Chrysler has added quite a bit of content to the 2011 300, but customers may be surprised that the thoroughly revised full-size sedan isn’t any more expensive than the outgoing 2010 model. In fact, at $27,995, the base 2011 300 is $15 less expensive than the previous car.
That price, which includes $825 in destination fees, brings home a base 300 sedan. Despite being the lowest rung on a four-tier trim level system, the 2011 300 includes several standard features that may impress the buying public. Chrysler’s 3.6-liter Pentastar V-6 is standard equipment, as is a five-speed automatic transmission. A new 8.4-inch infotainment screen is thrown in, as are USB and iPod ports, along with an SD card slot. Dual-zone climate control is also standard, as is a power trunk lid and 17-inch aluminum wheels
Stepping up to the 300 Limited, which starts at $31,995, adds leather-trimmed seating surfaces and heated front seats, along with a rear-view camera, Bluetooth connectivity, and a six-speaker Alpine audio system. Outside, chrome is liberally applied to the mirror skins, door handles, and 18-inch aluminum wheels, while fog lamps are installed in the front fascia.
Customers seeking additional amentieis but wish to retain V-6 power may spring for the optional Luxury Group package, which raises the 300 Limited’s base price by $4000. Ticking the box for this package throws in burl wood trim, Nappa leather seating surfaces, power-adjustable steering column and pedals, ventilated front seats, heated rear seats, a heated steering wheel, and a power rear sunshade.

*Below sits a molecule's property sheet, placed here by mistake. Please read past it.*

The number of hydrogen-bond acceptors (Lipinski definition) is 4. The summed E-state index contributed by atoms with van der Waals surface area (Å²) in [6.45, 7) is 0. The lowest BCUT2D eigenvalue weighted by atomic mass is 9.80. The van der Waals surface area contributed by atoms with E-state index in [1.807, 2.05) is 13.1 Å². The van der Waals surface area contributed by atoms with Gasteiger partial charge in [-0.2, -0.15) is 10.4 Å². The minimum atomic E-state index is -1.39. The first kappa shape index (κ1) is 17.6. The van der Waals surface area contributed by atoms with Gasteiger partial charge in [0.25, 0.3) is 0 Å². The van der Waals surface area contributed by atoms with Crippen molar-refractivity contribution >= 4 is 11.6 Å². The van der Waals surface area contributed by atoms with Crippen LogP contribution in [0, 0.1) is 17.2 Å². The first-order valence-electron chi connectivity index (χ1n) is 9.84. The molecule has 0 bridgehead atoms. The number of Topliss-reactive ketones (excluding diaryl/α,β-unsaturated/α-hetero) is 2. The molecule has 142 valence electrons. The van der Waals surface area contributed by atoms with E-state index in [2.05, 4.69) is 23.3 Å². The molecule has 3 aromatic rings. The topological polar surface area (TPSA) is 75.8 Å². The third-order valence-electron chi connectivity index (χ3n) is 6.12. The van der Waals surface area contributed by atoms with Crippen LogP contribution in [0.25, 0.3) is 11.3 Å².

Those same features are found in the top-of-the-line 300C, which offers eight-cylinder power. Motive force continues to be supplied by Chrysler’s 5.7-liter Hemi V-8, mated with a five-speed automatic transmission. 300Cs, which start at $38,995, also receive unique suspension tuning, larger brakes, along with standard navigation and Sirius Travel Link services. All-wheel-drive, previously available on both V-6 and V-8 cars, is now only available on the 300C, and adds an extra $2150 to the window sticker.
Both versions of the 300C, along with the 300 Limited, are also offered with Chrysler’s Safetytec group. For an extra $2795, the package throws in adaptive HID headlamps, adaptive cruise control with forward collision warning, blind-spot monitoring, rear park assist, and fog taillights.
Although the 300 will make its official debut next week at the 2011 Detroit auto show, early production examples are expected to arrive at dealers within the first quarter of 2011.